SITUATION AND THE REGION-BUILDING EVOLUTION OF SOUTH-EASTERN EUROPE
(A Background and December 2003 Issue in Brief)
Study 56, 2003
ISSN 1311 – 3240
MONTHLY ELECTRONIC PERIODICAL
The last month of 2003 was an eventful and important one for the evolution
of Southeastern Europe. The issue of terrorism continued to dominate
the security environment of the area. DNA tests confirmed that one of
the victims of the Istanbul bombings in November was a Bulgarian citizen
– the fifth killed in terrorist acts within fourteen months. Bulgaria
stepped up its cooperation with the US and Cyprus in fighting terrorism
in December. The Turkish authorities say they have completely neutralized
the alleged Turkey-based al-Qaida cell that some believe may have organized
the terrorist acts on 15 and 20 November, although the Turkish president
made it clear early on that he did not believe there was any such connection
with al-Qaida. In Greece the court sentenced to life imprisonment six
of the activists of the ’17 November’ terrorist group, crushing the backbone
of the organization. Two Balkan states, Turkey and Slovenia, announced
plans in December to contribute to the NATO-led ISAF peacekeeping force
in Afghanistan. Bulgarian officials said that the second Bulgarian contingent
for Iraq would be ready to move into positions in Kerbala by 5 February
2004. Five Bulgarian soldiers were killed and 20 others wounded after
three consecutive attacks on 27 December in Kerbala.
In post-conflict regional developments, the EU police mission ‘Proxima’
took over in Macedonia from the EU military force ‘Concordia’, with parliamentary
approval from Skopje. Efforts to preserve security in the country are
taking a new direction with an accent on fighting organized crime. The
situation in this country, however, is still far from stable, and the
ethnic balance remains the crux of the problem. In Kosovo, the official
presentation of the ‘Standards for Kosovo’ to be achieved before the
future status topic is addressed, did not receive a welcome reception
by the government in Serbia. However, there is no other feasible policy
than working on the implementation of the standards. In Bosnia and Herzegovina,
the first steps towards centralized military leadership and command have
been undertaken – a real breakthrough, compared to the hard war and post-war
years. SFOR is further diminishing its numbers as a reflection of the
improving security situation. For Bosnia and Herzegovina, joining NATO’s
Partnership for Peace (PfP) program has become a more realistic perspective
At the national level, the new Croatian government took office and began
the implementation of its policy as promised before the elections. The
ambition of accelerating the accession to NATO and EU needs to be matched
with a continuation of reforms and a change of attitudes to meet the
high international demands. In Albania, the prolonged government crisis
was ended, and now the responsibility of the political elite will define
the future success or failure of the country’s reforms on the way to
NATO and EU.
In the area of bilateral and regional cooperation, there were continued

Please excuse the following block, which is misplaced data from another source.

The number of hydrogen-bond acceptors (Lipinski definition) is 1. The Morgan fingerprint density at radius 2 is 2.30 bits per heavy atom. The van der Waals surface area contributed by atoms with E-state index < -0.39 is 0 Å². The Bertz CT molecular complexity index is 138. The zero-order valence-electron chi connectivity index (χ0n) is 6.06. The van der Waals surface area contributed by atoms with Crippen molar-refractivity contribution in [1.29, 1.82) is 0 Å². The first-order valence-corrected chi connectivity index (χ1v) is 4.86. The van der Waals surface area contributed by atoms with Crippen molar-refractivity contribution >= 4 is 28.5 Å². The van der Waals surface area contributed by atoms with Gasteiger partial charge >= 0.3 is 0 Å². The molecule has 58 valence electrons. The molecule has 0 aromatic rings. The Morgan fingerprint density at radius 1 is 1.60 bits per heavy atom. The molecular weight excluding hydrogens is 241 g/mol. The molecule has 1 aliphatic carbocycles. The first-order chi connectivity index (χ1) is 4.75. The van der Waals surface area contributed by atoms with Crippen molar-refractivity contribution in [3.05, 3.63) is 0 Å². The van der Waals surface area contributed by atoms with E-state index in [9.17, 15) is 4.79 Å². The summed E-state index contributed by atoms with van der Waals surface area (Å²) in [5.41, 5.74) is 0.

signs of improving relations and of old reflexes. The future EU membership
of Turkey became an issue of Greek domestic political and religious discourse
– strange enough in the leading EU country of the region. The increasing
cooperation between the Ministries of Justice in the Southeastern European
region was in stark contrast to the anti-Turkish comments made by an
otherwise respected Greek religious leader.
A major economic development in the reported period was seen in the preparations
for launching a Southeastern European airline company. It will eventually
link the capitals of the Balkan countries, which will stimulate regional
contacts in various areas.
The integration of Southeastern Europe into the EU and NATO continues,
and the December council meetings of the two institutions defined the
prospects for the coming years for the countries from the region. Bulgaria
and Romania were granted long-expected dates for completing the accession
negotiations at the EU summit. They will sign the accession treaties
and become full-fledged members of the community on 1 January 2007. The
two countries will most probably join NATO together with Slovenia before
the June summit, probably in March or April 2004, after the last ratification
takes place. All non-EU and non-NATO states from Southeastern Europe
were encouraged in their integration efforts. Even Bosnia and Herzegovina
and Serbia and Montenegro have substantially increased their chances
of joining NATO’s PfP by mid-2004.
Lastly, the new US basing policy and force restructuring will likely
lead to the establishment of US military bases in Romania and Bulgaria,
and will retain existing bases in Turkey. However, the process of base
and forces realignment is in its very early stages and far from clearly-defined.
Bucharest, Sofia, and Ankara have demonstrated their political support
for the US plans.
SECURITY THREATS, CONFLICTS AND POST-CONFLICT DEVELOPMENTS IN THE BALKANS
Terrorism and Post-War Reconstruction in Iraq and Afghanistan
of the specific features of the post-conflict development and region-building
policy is the participation of Southeastern Europeancountries in the
post-conflict reconstruction and rehabilitation activities in war-torn
areas as Afghanistan and Iraq. Preserving stability, bringing law and
order to the people of these countries bear grave risks for the life
of the participating troops and civilians. Responsibility to help others
is a small compensation of the external investments in the security